Haemophilus influenzae type b (Hib) strains NO100 and COL10 were found to produce bacteremia in infant rats at a much lower frequency than other Hib strains previously tested. These relatively avirulent strains were the only Hib strains among 200 clinical isolates examined to date which failed to react with two Hib lipopolysaccharide (LPS)-specific monoclonal antibodies (MAbs). LPS analysis by sodium dodecyl sulfate-polyacrylamide gel electrophoresis showed that strains NO100 and COL10 possessed LPS which migrated faster than the LPS of Hib strains that reacted with one of the two or with both of these MAbs. These observations suggested that the relative lack of virulence of strains NO100 and COL10 might be related to their unusual LPS phenotype. To determine whether alteration of LPS structure would affect the virulence of these strains, we identified and isolated isogenic LPS antigenic variants of strains NO100 and COL10 using the LPS-specific MAbs 4C4 and 5G8 in a colony blot radioimmunoassay. Antigenic variation of LPS was found to occur spontaneously in these two strains at a relatively high frequency in terms of both acquisition and loss of MAb reactivity (ca. 0.2 to 16.7%). LPS antigenic variants of strains NO100 and COL10 reactive with both MAbs 4C4 and 5G8 (4C4+ 5G8+) were more virulent in the infant rat model than their respective 4C4- 5G8- parental strains (P < 0.01). An antigenic variant of COL10 reactive with only MAb 4C4 (4C4+ 5G8-) was also significantly more virulent than its 4C4- 5G8- parent. These LPS antigenic variants with increased virulence synthesized altered LPS molecules which possessed apparent molecular weights higher than those of the LPS of the parental strains. Increased resistance of strain NO100 to the bactericidal activity of normal infant rat serum was associated with changes in LPS structure, while strain COL10 and its LPS variants were all uniformly resistant to serum bactericidal activity. Our results demonstrate that (i) spontaneous antigenic and phenotypic variation of LPS occurs at a relatively high frequency in some strains of Hib; (ii) the higher-molecular-weight type of LPS is associated with the full expression of Hib virulence; (iii) LPS phenotype may not correlate with Hib serum resistance; and (iv) serum resistance of Hib is not an accurate indicator of virulence.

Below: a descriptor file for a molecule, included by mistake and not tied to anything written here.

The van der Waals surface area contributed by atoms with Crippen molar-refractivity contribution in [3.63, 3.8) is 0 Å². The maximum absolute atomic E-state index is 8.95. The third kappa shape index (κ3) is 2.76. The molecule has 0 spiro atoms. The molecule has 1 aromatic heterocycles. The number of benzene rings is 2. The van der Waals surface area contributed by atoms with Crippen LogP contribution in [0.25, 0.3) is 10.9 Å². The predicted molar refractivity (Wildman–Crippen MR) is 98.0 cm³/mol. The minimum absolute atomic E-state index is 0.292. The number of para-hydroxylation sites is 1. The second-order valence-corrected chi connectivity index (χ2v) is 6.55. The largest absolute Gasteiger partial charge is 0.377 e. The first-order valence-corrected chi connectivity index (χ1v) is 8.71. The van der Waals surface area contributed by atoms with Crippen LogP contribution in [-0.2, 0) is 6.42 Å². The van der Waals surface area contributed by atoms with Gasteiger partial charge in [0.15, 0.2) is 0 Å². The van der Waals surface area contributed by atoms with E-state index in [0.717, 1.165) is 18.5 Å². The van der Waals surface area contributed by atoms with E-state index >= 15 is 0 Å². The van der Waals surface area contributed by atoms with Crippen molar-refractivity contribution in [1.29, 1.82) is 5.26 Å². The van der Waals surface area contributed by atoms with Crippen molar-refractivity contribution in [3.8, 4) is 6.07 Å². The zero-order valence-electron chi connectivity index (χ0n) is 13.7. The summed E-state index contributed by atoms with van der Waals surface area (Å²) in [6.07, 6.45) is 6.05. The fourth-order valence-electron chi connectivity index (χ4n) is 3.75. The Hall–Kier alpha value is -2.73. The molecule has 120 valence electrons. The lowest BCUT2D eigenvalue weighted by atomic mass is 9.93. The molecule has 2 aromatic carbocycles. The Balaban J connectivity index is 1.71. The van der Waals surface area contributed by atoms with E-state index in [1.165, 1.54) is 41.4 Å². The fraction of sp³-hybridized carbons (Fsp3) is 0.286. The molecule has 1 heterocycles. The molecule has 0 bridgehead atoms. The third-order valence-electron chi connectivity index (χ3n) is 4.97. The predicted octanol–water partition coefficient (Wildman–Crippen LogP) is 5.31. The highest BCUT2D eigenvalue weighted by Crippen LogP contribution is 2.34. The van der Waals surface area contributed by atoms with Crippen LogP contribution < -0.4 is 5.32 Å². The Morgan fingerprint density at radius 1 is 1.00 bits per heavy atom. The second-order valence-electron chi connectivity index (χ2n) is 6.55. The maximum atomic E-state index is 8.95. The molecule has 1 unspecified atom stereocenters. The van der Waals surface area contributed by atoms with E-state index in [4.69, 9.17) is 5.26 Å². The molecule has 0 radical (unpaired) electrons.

ASJC Scopus subject areas
- Infectious Diseases